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Archives: March 2006

Y? Because We Like You.


Michael Hodgson called the Y Conference “the little conference that could,” but this little conference has been chugging along for 11 years now, becoming so popular that this year, it sold out, prompting them to offer 100 additional seats in a Satellite Lounge. Although over a third of attendees were from outside the state, it’s a very Southern California conference: diverse and blonde; young and pretty–owing much to the lower-than-usual ticket prices that attracted local students.

Hodgson, along with Thinkshop instructors Petrula Vrontikis and Stefan Bucher, had taken the train from LA with Art Center students, but Bucher was regretting the decision since he had left behind the framed original artwork from the February issue of HOW which was to be entered in the silent auction.

Speaker Debbie Millman had presented earlier in the day but simply glowed after her live on-site broadcast of Design Matters, although guest Art Chantry had been puzzled about the time difference between St. Louis and San Diego and had called in with just minutes to spare. But Millman said her backup plan would have been easy: “Run the Milton Glaser show!”

The charming Doyald Young, who was teaching a Thinkshop on scripts, told us about attending Hermann Zapf’s 87th birthday last summer at a castle in Germany. Speaker and Midwestern belle Ann Willoughby sketched dutifully throughout the sessions on a gorgeous brown leather-bound book that matched her outfit perfectly. Eric Baker made his presence known by guffawing loudly during Dora Drimalas’ presentation, then when his phone rang–to the shock of all around him–he answered it while Drimalas was speaking!

At the close of the first day, after bum rushing Tim Biskup, about 400 participants stepped from utter auditorium darkness into the garden at the Joan B. Kroc Institute for Peace and Justice, where well-deserved wine flowed, pinwheels twirled amongst the boxwood and a giant orange ‘Y’ faced a thrilling view of the Pacific. Iconic birds depicted in the conference materials dipped and sailed through the brilliant blue sky, almost as if they’d been hired by conference planners.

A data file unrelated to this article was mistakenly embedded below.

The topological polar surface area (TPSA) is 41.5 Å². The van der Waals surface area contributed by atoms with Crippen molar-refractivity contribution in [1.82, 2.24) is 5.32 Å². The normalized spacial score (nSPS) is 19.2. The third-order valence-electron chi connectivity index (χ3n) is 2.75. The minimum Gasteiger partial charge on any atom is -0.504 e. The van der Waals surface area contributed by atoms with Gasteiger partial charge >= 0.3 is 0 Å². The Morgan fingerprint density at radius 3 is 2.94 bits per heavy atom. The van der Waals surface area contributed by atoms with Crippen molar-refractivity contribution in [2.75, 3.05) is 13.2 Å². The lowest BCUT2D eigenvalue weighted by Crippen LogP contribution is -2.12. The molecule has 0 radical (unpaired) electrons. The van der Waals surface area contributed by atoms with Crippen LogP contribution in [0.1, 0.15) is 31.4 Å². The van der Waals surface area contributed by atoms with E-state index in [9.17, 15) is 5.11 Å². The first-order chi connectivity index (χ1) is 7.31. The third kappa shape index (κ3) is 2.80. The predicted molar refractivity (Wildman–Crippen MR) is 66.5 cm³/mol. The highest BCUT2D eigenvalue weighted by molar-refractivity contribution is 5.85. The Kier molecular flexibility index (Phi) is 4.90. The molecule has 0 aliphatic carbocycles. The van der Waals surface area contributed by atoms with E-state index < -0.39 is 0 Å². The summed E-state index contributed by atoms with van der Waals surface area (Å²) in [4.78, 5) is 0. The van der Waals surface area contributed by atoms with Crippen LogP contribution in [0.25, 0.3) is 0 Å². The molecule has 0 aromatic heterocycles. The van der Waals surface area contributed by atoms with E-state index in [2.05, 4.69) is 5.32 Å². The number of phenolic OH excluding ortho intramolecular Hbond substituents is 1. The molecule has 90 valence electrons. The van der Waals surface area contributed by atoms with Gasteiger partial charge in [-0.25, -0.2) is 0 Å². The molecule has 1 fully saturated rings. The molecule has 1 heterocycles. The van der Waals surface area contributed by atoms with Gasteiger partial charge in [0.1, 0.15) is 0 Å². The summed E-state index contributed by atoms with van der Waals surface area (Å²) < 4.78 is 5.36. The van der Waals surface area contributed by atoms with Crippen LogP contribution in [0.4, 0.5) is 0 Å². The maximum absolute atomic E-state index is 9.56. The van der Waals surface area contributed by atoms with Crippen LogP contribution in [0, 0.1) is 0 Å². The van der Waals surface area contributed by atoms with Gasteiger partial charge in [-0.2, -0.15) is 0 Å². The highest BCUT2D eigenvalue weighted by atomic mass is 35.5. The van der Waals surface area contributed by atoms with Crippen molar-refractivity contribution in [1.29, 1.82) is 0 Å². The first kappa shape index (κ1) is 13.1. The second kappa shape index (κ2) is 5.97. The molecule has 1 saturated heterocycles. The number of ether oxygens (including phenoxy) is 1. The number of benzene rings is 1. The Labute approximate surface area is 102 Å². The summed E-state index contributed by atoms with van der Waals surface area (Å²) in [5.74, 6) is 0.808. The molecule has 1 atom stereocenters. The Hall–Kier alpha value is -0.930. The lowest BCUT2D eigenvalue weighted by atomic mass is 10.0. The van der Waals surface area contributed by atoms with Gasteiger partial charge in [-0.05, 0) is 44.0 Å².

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Freelancing 101 Online Boot Camp

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The Design Public Meets Its Public


Not so much a cutting-edge, investigative report with this one, but more of a “here’s someone cool doing cool stuff.” It’s an interview with Amber Nussbaum on The Design Public Blog. The site does a really terrific feature wherein they interview “a customer,” someone who has talked about their site, and in return, they interview them. That’s the case with Amber, who is a designer in Norfolk, Virginia. In the interview, she talks about her work, how she got into blogging, and what inspires her inventive side projects, among other topics. It’s a really interesting piece, just a slice of Design Americana, and perfect for a late Friday afternoon. Here’s some:

Why did I start blogging? I’m not sure. Post high-school graduation boredom? Probably. I didn’t even know what I was doing at the time, or that other people were doing the same thing. Web design was something I’d discovered earlier that year when I’d found Geocities, and taught myself some HTML. I remember having a Geocities page with a black background and lots of chartreuse and orange, and posting music news about bands I liked. Then it developed into me posting different opinions, pictures of my paintings and crappy poetry. I don’t think the point was for anyone else to read it, but just to put myself out there into the internet. I wanted a space. I mean, I was an artist, right? I needed a gallery.

Designboom’s Very Thorough Trip to Israel


This writer has never been to the Israel, but he’s always been a big fan of the work that comes out of there. Just like in places like Brazil, or Northern Europe, there’s a distinct style that can’t be confused with anything else. Particularly, that’s the way it is there. The bright, yet somehow muted colors and the stark, clean lines. It’s almost as if everything that’s made is required to be sandblasted with a thin layer of sand. That said, we were thrilled to see that Designboom recently took a trip to Israel and highlighted some of the fantastic design work coming out of the country. Here’s a bit:

We’ve been told that there are not many companies interested to collaborate with local designers. People are looking for opportunities or new challenges, to find an entry point to work in the creative world. This is one reason why Israeli design has concentrated more on artistic expression then on functional / technical aspects. Young Israeli design in the recent past has focused on reuse of objects and recycling of materials, giving a certain “raw” aesthetic to their design.

The New Fancy-fied Face of Walmart